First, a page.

Three years since Facebook founder Mark Zuckerberg stepped onto Oprah Winfrey’s television show and announced a $100 million gift to Newark schools, a new burst of that money will be going to reward the city’s top school leaders.
The Foundation for Newark’s Future (FNF), the organization created to distribute Zuckerberg’s gift, announced yesterday in conjunction with the Newark Education Trust two new awards programs totaling $3.5 million for Newark principals and vice principals who work in high-need schools and those that show strong student achievement.
The awards could be for as much as $15,000 for principals and $7,500 for vice principals, according to the announcement.
The program is the foundation’s first public initiative since Kimberly McLain took over the as chief executive of the foundation, replacing Greg Taylor, who left in February. McLain had been the chief financial officer under Taylor, and before that worked at Newark Charter School Fund and Teach for America.
McLain yesterday said the $3.5 million total is to be distributed over three years and ultimately could go to dozens of principals. She said it is a way to help Newark superintendent Cami Anderson recruit and retain strong school leaders, one of the core missions of the foundation.
“We believe that the superintendent has put together a solid roster of leaders, and we want to be sure that they are happy and we want to be sure they are rewarded,” McLain said.
The new award program comes on the heels of the Newark Public Schools’ landmark contract with the Newark Teachers Union, which provides performance bonuses to highly effective teachers. FNF was a major contributor to implementing the contract.
Ross Danis, the head of the Newark Education Trust, an independent nonprofit, said yesterday that the new program is not meant as the principals’ version of the teacher bonuses
For one, the awards would not be decided by the district, he said. For another, candidates would have to apply for the awards, with applications opening November 15.
“This is an awards program,” Danis said yesterday. “If it helps retain and recruit strong principals, that’s great, but we are not doing this in conjunction with Newark Public Schools.”
Efforts to reach Anderson yesterday were unsuccessful, and her office did not participate in the press announcement.
McLain, the new FNF director, said the initiative is an extension of the foundation’s partnership with the district and Anderson’s work.
She said the foundation would also support the district’s planned universal enrollment system, known as One Newark, which will allow students starting next year to choose from district and charter schools. McLain would not say how much money FNF would contribute to the program.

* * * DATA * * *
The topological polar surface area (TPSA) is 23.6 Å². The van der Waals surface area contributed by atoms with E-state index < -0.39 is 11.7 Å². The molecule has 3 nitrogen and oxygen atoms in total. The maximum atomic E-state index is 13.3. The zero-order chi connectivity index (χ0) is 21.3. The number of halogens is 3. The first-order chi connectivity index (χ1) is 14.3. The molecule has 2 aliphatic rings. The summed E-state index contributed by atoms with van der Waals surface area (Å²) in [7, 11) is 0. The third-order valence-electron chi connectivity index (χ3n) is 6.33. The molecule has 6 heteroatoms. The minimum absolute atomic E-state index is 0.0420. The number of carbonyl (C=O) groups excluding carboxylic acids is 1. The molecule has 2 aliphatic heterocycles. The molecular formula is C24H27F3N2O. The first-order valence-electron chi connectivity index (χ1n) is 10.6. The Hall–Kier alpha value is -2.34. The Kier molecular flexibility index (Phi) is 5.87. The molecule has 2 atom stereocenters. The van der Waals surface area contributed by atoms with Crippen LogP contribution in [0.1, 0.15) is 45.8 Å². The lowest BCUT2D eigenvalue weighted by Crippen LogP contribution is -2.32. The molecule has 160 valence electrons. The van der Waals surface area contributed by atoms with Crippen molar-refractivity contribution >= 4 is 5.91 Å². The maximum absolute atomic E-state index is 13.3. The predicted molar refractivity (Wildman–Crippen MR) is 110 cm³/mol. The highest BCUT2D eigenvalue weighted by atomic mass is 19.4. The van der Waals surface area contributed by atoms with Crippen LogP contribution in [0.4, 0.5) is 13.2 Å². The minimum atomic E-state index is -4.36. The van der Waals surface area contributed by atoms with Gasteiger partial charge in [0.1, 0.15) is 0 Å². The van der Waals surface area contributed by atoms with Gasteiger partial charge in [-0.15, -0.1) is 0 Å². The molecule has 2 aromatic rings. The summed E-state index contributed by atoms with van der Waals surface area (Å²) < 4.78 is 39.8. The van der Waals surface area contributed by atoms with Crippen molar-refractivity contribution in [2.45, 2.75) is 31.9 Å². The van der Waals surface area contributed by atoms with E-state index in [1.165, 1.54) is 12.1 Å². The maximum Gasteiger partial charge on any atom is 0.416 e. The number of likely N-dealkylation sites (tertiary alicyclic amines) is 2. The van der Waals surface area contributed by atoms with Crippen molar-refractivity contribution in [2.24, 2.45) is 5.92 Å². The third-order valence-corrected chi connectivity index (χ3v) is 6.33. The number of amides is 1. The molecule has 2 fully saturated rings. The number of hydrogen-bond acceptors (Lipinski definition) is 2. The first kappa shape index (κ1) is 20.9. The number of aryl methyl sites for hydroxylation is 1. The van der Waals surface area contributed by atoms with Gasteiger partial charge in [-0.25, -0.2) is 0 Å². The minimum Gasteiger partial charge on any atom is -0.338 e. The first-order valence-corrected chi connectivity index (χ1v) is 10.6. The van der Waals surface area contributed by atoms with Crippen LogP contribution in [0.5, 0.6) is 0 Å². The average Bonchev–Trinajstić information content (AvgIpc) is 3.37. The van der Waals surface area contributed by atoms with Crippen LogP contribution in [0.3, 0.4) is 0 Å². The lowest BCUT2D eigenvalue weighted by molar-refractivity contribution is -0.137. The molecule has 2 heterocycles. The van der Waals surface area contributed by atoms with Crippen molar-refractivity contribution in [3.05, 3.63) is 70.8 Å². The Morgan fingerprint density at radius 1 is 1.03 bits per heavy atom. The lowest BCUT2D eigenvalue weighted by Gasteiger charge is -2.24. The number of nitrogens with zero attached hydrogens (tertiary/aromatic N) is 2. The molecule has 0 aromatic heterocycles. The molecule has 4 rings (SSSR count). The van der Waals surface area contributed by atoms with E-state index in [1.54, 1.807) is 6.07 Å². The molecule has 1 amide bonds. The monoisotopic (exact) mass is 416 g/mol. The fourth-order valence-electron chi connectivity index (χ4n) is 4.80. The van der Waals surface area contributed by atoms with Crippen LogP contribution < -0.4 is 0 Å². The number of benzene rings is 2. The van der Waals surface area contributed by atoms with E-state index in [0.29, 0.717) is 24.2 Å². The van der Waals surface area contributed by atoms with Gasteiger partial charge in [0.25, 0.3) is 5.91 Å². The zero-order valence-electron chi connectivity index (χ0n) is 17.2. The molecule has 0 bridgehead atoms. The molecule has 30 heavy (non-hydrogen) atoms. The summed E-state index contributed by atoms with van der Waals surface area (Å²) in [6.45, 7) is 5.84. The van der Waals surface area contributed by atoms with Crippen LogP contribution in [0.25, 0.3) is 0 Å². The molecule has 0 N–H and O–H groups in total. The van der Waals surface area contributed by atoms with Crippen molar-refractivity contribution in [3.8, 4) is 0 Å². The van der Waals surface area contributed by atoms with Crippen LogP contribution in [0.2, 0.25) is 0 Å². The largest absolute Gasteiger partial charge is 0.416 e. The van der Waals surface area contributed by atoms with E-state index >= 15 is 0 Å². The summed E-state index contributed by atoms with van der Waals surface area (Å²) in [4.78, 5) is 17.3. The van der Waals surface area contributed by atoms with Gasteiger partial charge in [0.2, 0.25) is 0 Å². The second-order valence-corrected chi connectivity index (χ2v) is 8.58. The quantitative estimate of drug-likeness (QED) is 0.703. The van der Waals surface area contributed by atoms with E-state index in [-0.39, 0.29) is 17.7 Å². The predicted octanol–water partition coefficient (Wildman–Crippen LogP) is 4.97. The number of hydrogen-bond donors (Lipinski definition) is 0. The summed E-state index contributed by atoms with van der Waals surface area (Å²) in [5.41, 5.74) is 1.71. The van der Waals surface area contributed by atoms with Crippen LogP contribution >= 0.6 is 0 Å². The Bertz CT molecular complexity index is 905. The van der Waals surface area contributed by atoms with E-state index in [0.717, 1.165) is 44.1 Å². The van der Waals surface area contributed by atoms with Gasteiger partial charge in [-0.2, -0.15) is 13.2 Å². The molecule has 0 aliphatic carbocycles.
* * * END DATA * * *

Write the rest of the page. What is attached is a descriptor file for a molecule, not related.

Another focus for the FNF is early childhood, and McLain said the foundation would provide a $250,000 challenge grant to support preschool programs and those for children under three years old as well.
The initiatives raise the total committed by the foundation so far to nearly $80 million so far. The two largest investments have been more than $48 million to the implementation of the teachers contract, the bulk for retroactive raises, and another $5 million to the Newark Charter School Fund to support the city’s burgeoning charter school community.
McLain was circumspect about what will come next for FNF, saying new programs would be rolled out in subsequent announcements. She also wouldn’t give a firm update on the fundraising side to match the Zuckerberg gift, saying those totals, too, needed to be finalized before they could be announced.
The FNF’s last public accounting was in May, 2012, when it said it had raised $50 million of the match. Subsequent news reports earlier this year put the figure at over $85 million, but the foundation has refused to confirm those.
“We’re really close,” McLain said yesterday. “But until we have inked [contributors] to the dotted line, it would be premature.”
Still, she said there was no doubt the foundation would meet the $100 million match. “At the end of the five years, we will be at the full investment.,” McLain said.
One thing that could change in the meantime is the involvement of Newark Mayor Cory Booker, who was the central player in luring the gift from Zuckerberg after the two met in 2010. He serves on the FNF’s board as an ex officio member, and has been its strongest cheerleader and fundraiser.
Booker’s continued involvement is uncertain since his election to the U.S. Senate last week, and McLain went out of her way to praise his contributions.
“The mayor has been the visionary for the existence of this organization,” McLain said. “We wish him well and are happy to continue to have him as a board member.”